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AI – Bridging Customers and Contact Centers for Better Customer Experiences

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7 min read

Introduction – the CX Imperative

Every business needs to provide customer service, and most of that activity flows through contact centers. Not so long ago, almost all that activity went this way, but much has changed, not just for what customers expect today, but for how contact centers are trying to meet those expectations. Like so much else now, these things are being heavily shaped by technology, especially Artificial Intelligence (AI).

As technology permeates ever-more of our lives, we are moving towards an experience-based economy, where experiences are coming to define value as much as the utility that comes from the products and services we buy. That reality is now playing out in the contact center, where the long-standing notion of customer service is being eclipsed by customer experience (CX). 

Customer inquiries still need to be addressed, but agents must do more than just answer questions; they need to provide a better experience. This means providing personalized service where the customer feels valued, understood, heard, etc. To do that, agents must have a complete set of timely, accurate information at their fingertips for every inquiry. It’s no longer enough to provide reactive, transactional forms of customer service; CX has to provide more, mainly because customers now expect more.

CX – and more importantly improving CX – has become strategic for businesses, and the raison d’être for contact centers. This wouldn’t be a challenge if it was just a simple matter of agents being more attentive and empathetic. More than anything else, this is a technology challenge, mainly because most contact centers are still saddled with older technology that cannot adapt for what CX requires. Not only that, but it sorely lags the technology that customers long-ago adopted, and is now driving their expectations. No contact center wants to be in this position; hence the urgency to modernize in support of the CX imperative.

Connecting Agent Experience to Customer Experience

Technology may be the driving force of change here, but modernization alone will not guarantee improved CX. Contact center interactions are still human-based, mostly agent-to-customer, and some that are self-service to customer. As technology evolves, these interactions will become virtual, with both agents and customers using automated proxies – chatbots of some kind – but that time is far off. Until then, the onus for providing good CX falls largely to agents.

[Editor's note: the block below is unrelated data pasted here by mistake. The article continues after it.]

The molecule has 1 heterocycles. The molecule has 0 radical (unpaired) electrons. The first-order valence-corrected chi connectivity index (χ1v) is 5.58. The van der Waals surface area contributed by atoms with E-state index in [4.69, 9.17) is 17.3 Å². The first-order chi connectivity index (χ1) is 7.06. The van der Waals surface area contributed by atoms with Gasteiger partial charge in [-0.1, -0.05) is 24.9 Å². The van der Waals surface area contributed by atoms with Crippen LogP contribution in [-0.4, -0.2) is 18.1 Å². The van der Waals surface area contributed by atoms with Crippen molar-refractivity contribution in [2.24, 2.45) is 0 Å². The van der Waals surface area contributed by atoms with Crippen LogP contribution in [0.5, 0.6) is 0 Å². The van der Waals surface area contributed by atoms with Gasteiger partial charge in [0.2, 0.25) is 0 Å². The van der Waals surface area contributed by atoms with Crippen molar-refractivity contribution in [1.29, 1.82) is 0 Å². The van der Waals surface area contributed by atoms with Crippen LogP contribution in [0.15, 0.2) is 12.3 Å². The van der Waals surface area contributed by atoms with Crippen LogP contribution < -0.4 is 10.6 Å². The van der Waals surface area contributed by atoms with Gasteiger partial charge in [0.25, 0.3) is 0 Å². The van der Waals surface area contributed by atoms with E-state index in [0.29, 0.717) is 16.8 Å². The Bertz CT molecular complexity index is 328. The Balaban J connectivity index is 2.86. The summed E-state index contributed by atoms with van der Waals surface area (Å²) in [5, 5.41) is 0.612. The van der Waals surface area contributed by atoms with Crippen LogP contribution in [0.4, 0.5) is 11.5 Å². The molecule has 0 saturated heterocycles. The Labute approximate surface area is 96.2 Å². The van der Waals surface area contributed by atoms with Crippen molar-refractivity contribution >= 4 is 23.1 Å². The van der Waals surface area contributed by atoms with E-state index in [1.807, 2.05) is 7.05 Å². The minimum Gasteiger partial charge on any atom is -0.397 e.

Contact centers didn’t always think this way, however, and the concept of agent experience (AX) is quite new. Until recently, agents were evaluated not on their ability to deliver good CX, but on operational efficiency as defined by Key Performance Indicators. These KPIs remain the standard for contact center performance, but are focused entirely on how quickly or expediently agents handle customer inquiries. That may satisfy legacy-based notions of customer service, but not what drives CX.

A more progressive view holds that agents are the great enablers of CX, and to do that, they need the right tools. With older technologies, contact centers simply don’t have all the right tools, leaving agents stressed, overworked and burnt out after reaching their limits dealing with angry, unhappy customers. 

Conversely, when agents have all the critical information at their fingertips, customer understanding is richer, leading to better CX outcomes. Customers feel more valued, and agents have a deeper sense of empowerment and purpose to their work.

Setting Expectations 1 – AI is a Bridge, not the Solution

So, what are the tools that agents need to perform well, and for contact centers to modernize? In short, the answer is digital technologies, and that takes the form of CCaaS – Contact Center as a Service. This is a cloud-based platform, purpose-built for the contact center, and is the next-generation solution for migrating from legacy, premises-based systems.

Contact centers are adopting CCaaS to varying degrees – for some, the shift is fairly easy, but others face constraints that make this a long-term proposition. Regardless, CCaaS provides many of the basic capabilities needed for CX, and being cloud-based, it is accessible and affordable enough for any size of contact center.

Important as CCaaS is to help contact centers modernize, it is a platform to support the entire operation, not just CX. In terms of specific technologies, the focus needs to be AI for tools that truly drive CX. There’s a rush to AI now across all segments of the economy, but it’s particularly attractive for contact centers given how dire the need is for modernizing and delivering good CX. 

There should be no question that the time is now for AI to bring much-needed innovation to support today’s CX. Agents are able to save time now thanks to automated call summaries, where the data inputs help AI engines fine-tune how to coach other agents facing similar situations later on. Sentiment analysis detects patterns in customer behavior to help agents better handle difficult scenarios or detect impending fraud attempts.

Image of an AI generated meeting summary